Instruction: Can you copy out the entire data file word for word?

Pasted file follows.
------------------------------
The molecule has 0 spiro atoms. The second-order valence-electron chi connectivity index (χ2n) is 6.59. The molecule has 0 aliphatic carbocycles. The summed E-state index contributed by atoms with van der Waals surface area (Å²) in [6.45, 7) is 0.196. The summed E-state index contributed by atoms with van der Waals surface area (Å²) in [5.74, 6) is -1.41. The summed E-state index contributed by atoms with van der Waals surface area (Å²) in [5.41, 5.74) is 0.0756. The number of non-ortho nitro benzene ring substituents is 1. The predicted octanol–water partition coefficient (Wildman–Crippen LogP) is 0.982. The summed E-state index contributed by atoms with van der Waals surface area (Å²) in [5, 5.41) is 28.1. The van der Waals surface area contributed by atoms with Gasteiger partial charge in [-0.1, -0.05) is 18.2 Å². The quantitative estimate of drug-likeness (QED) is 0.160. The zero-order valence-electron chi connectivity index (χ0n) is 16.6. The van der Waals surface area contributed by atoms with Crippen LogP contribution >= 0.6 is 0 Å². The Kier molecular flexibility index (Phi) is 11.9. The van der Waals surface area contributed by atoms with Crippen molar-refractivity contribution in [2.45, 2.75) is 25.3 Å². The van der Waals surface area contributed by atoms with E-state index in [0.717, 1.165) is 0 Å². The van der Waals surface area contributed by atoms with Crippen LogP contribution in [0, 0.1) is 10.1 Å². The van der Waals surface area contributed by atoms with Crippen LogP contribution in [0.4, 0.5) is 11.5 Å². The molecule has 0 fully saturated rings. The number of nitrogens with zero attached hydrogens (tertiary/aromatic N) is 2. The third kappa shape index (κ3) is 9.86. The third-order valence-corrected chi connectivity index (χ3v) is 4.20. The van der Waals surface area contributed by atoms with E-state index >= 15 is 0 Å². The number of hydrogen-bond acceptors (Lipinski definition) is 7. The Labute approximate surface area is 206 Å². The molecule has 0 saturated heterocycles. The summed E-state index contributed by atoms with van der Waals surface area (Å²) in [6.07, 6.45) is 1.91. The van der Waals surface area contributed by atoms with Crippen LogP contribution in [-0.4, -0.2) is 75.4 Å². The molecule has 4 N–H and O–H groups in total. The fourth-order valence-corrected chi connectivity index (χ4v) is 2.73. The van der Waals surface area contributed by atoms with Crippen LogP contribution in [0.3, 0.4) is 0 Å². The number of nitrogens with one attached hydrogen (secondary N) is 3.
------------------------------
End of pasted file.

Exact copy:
The molecule has 0 spiro atoms. The second-order valence-electron chi connectivity index (χ2n) is 6.59. The molecule has 0 aliphatic carbocycles. The summed E-state index contributed by atoms with van der Waals surface area (Å²) in [6.45, 7) is 0.196. The summed E-state index contributed by atoms with van der Waals surface area (Å²) in [5.74, 6) is -1.41. The summed E-state index contributed by atoms with van der Waals surface area (Å²) in [5.41, 5.74) is 0.0756. The number of non-ortho nitro benzene ring substituents is 1. The predicted octanol–water partition coefficient (Wildman–Crippen LogP) is 0.982. The summed E-state index contributed by atoms with van der Waals surface area (Å²) in [5, 5.41) is 28.1. The van der Waals surface area contributed by atoms with Gasteiger partial charge in [-0.1, -0.05) is 18.2 Å². The quantitative estimate of drug-likeness (QED) is 0.160. The zero-order valence-electron chi connectivity index (χ0n) is 16.6. The van der Waals surface area contributed by atoms with Crippen LogP contribution >= 0.6 is 0 Å². The Kier molecular flexibility index (Phi) is 11.9. The van der Waals surface area contributed by atoms with Crippen molar-refractivity contribution in [2.45, 2.75) is 25.3 Å². The van der Waals surface area contributed by atoms with E-state index in [0.717, 1.165) is 0 Å². The van der Waals surface area contributed by atoms with Crippen LogP contribution in [0, 0.1) is 10.1 Å². The van der Waals surface area contributed by atoms with Crippen LogP contribution in [0.4, 0.5) is 11.5 Å². The molecule has 0 fully saturated rings. The number of nitrogens with zero attached hydrogens (tertiary/aromatic N) is 2. The third kappa shape index (κ3) is 9.86. The third-order valence-corrected chi connectivity index (χ3v) is 4.20. The van der Waals surface area contributed by atoms with E-state index >= 15 is 0 Å². The number of hydrogen-bond acceptors (Lipinski definition) is 7. The Labute approximate surface area is 206 Å². The molecule has 0 saturated heterocycles. The summed E-state index contributed by atoms with van der Waals surface area (Å²) in [6.07, 6.45) is 1.91. The van der Waals surface area contributed by atoms with Crippen LogP contribution in [-0.4, -0.2) is 75.4 Å². The molecule has 4 N–H and O–H groups in total. The fourth-order valence-corrected chi connectivity index (χ4v) is 2.73. The van der Waals surface area contributed by atoms with Crippen LogP contribution in [0.3, 0.4) is 0 Å². The number of nitrogens with one attached hydrogen (secondary N) is 3.